A(H1N1) initial research suggests parallels with 1957 Pandemic


Media criticise health organisations, but threat continues to develop 

As Swine Flu starts to slide down the news agenda, some are already declaring that the worst is over and it was an overreaction. Indeed nearly half of people in the US think the media exaggerated the threat, mirroring the view in the UK.

Is the really the case...is it over?

Well no and Business Continuity planners to need to heed the warnings coming from World Health Organisation and the US CDC as well as the Department of Health.

The A(H1N1) is still continuing its spread and Keiji Fukuda of WHO is stressing that they continue to be worried about what will happen as the southern hemisphere starts to enter Winter. Richard Besser of the CDC speaking on the 10th May warns that Mexico is still seeing significant transmission and there continues to be an upswing in infections in the US. Fukuda continues stating that “there is a good chance that the virus will re-emerge in the autumn and winter months in the northern hemisphere and that it could become more virulent.

Science Magazine is reporting the results of an initial study in the Mexico Swine Flu outbreak led by Professor Neil Ferguson of Imperial College, London confirming that the virus is a virulent as the 1957 pandemic, but not as bad as that seen in 1918. Estimates have calculated the more than 2,000,000 around the world in 1957.

The international teams provisional findings suggests that the case fatality rate for the A(H1N1) ranges between 0.3% and 1.5%, less dangerous than 1918, but still a substantial threat. The study also estimates that infection characteristics could change as the virus evolves and that we need to continue to develop information quickly to more fully understand its development.

Across the world and in little more than a month more than 5000 have been infected and 50 have died in this initial phase of the outbreak, certainly substantial enough to be case for considerable concern amongst informed experts and BCM planners should share this concern. It is far too soon to draw back from Pandemic planning or to be influenced media naysayers.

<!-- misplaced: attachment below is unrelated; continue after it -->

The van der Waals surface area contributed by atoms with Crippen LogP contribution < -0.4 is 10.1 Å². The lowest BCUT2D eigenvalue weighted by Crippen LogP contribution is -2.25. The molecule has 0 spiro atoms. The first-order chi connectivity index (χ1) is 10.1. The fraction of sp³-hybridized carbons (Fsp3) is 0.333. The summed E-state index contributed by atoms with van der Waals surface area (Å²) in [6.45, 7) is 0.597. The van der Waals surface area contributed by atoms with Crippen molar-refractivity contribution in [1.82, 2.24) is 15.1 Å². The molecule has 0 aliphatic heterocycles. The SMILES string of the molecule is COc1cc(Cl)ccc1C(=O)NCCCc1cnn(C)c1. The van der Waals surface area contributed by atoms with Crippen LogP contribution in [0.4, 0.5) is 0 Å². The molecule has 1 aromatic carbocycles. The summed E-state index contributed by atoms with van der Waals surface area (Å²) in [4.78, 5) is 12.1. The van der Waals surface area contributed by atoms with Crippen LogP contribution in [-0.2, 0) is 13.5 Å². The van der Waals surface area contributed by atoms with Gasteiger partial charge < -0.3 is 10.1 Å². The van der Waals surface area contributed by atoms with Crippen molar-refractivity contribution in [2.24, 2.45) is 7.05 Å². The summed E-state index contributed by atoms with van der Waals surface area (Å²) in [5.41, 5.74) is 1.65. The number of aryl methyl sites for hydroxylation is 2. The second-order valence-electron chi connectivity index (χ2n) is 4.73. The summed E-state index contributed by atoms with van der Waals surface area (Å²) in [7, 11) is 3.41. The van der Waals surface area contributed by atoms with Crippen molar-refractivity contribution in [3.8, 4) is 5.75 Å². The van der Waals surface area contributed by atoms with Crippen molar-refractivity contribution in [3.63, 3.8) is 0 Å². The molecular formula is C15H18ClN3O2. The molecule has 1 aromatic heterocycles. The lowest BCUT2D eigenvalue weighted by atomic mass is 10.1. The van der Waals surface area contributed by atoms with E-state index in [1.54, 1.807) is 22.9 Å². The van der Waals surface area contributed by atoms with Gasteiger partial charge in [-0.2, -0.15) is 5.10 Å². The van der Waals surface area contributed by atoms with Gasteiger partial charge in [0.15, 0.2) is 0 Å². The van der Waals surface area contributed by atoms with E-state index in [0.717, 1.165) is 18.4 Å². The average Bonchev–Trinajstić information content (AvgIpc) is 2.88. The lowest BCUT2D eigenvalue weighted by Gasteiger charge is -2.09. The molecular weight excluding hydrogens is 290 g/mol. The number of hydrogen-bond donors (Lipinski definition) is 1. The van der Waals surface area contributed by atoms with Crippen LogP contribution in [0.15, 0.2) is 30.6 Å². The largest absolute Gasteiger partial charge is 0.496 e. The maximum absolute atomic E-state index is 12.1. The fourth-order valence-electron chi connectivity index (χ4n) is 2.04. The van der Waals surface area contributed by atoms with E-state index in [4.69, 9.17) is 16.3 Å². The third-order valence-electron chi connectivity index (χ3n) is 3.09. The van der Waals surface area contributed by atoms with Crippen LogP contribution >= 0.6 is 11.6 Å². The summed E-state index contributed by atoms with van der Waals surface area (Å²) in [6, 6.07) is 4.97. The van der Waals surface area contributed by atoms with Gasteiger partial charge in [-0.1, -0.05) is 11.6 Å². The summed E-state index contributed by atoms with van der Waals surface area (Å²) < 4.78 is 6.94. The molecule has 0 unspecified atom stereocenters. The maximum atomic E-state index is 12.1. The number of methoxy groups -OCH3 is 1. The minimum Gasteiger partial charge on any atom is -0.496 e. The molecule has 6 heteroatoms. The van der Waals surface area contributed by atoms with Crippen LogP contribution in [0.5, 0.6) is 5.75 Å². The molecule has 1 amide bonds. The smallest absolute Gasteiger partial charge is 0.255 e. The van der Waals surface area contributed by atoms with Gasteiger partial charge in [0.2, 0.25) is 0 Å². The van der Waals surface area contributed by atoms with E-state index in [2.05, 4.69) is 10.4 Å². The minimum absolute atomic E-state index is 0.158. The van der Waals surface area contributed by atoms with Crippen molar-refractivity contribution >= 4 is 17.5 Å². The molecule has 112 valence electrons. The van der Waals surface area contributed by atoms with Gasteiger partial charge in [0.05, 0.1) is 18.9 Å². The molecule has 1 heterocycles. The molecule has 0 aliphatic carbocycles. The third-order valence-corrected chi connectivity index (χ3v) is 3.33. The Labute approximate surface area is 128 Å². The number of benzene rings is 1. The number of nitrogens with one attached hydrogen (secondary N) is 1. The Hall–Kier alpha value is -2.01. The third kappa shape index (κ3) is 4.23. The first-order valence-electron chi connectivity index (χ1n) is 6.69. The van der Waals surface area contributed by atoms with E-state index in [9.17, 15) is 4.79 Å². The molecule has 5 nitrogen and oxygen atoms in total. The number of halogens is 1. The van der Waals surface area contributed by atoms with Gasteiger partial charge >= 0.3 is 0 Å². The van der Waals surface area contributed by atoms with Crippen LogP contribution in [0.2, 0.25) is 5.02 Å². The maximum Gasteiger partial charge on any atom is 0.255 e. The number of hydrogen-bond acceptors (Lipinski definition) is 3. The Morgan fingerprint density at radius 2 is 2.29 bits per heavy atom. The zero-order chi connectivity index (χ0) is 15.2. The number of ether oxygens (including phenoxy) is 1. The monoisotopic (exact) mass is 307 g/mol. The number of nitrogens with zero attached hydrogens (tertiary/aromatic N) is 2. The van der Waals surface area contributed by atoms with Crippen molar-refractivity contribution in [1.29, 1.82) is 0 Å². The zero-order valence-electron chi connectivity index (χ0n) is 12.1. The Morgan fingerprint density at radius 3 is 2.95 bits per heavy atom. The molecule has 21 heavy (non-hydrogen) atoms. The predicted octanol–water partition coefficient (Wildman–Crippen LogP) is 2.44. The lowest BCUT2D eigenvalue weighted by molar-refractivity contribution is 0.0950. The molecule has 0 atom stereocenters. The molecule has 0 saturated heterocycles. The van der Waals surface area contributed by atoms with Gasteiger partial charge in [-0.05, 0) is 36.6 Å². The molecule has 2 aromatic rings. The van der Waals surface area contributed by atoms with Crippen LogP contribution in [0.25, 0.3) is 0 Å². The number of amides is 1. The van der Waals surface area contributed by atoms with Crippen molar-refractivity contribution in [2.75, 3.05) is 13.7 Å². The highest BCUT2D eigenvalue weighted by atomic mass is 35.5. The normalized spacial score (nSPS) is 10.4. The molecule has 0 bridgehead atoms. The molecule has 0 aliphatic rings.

The Continuity Forum would stress the view from the Department of Health statement on Monday that “all infections in the UK so far had been "mild", but it is right to prepare for the possibility of a global pandemic. The UK's arrangements are continuing to ensure that we are well-placed to deal with this new infection."

This is especially important as Professor Ferguson states clearly that it is difficult to quantify the impact on human health at this stage. This is especially important when the statistics developed so far confirm that A(H1N1) is more infectious than usual; seasonal flu affects 1 in 10 and this novel virus potentially 1 in 3 and that per 1000 infected between 4 and 14 could die.

Against this background it is folly to start dismissing the risk, but we are already seeing signs of this with some BCM planners telling us that they are not getting the support from organisations to ensure the robustness of their plans. Perversely many report a wait and see approach being taken despite the guidance coming from WHO, CDC, HPA and a host of others to act now and ensure plans are in place.

The Continuity Forum is urging organisations to utilise Business Continuity expertise and knowledge to develop and assess plans that will support your business quickly; take the threat seriously and match your response.

Taking responsibility for your organisation and its personnel now and develop a better understanding of what you can do to mitigate the risks. Through active planning you can help reduce the spread of the illness across society and importantly your staff, limiting the financial and personnel impact on the organisation. You'll also be demonstrating prudent and professional management to clients and suppliers.

For more information on or assistance in planning please do get in touch. If you would like to comment on this feature please do contact us directly.

to find out more or attend our Special Summit on Pandemic Planning please follow the link from the front page.